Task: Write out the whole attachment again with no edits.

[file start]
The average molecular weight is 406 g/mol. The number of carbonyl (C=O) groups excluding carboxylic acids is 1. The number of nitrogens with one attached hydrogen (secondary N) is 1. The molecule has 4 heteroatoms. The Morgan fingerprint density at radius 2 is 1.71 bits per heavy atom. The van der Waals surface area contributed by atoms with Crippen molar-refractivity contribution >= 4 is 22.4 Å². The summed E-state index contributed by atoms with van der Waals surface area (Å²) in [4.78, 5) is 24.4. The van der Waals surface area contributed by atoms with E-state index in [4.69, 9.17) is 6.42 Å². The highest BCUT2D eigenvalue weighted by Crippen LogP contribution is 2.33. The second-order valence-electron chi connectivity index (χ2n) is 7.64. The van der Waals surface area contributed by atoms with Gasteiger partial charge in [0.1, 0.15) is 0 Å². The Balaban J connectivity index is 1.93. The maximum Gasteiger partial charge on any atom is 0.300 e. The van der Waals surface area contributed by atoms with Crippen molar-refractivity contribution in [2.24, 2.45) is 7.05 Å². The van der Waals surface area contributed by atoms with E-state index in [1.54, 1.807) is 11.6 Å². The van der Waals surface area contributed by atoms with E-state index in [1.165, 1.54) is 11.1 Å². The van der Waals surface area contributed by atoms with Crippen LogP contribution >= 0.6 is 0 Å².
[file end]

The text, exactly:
The average molecular weight is 406 g/mol. The number of carbonyl (C=O) groups excluding carboxylic acids is 1. The number of nitrogens with one attached hydrogen (secondary N) is 1. The molecule has 4 heteroatoms. The Morgan fingerprint density at radius 2 is 1.71 bits per heavy atom. The van der Waals surface area contributed by atoms with Crippen molar-refractivity contribution >= 4 is 22.4 Å². The summed E-state index contributed by atoms with van der Waals surface area (Å²) in [4.78, 5) is 24.4. The van der Waals surface area contributed by atoms with E-state index in [4.69, 9.17) is 6.42 Å². The highest BCUT2D eigenvalue weighted by Crippen LogP contribution is 2.33. The second-order valence-electron chi connectivity index (χ2n) is 7.64. The van der Waals surface area contributed by atoms with Gasteiger partial charge in [0.1, 0.15) is 0 Å². The Balaban J connectivity index is 1.93. The maximum Gasteiger partial charge on any atom is 0.300 e. The van der Waals surface area contributed by atoms with Crippen molar-refractivity contribution in [2.24, 2.45) is 7.05 Å². The van der Waals surface area contributed by atoms with E-state index in [1.54, 1.807) is 11.6 Å². The van der Waals surface area contributed by atoms with E-state index in [1.165, 1.54) is 11.1 Å². The van der Waals surface area contributed by atoms with Crippen LogP contribution >= 0.6 is 0 Å².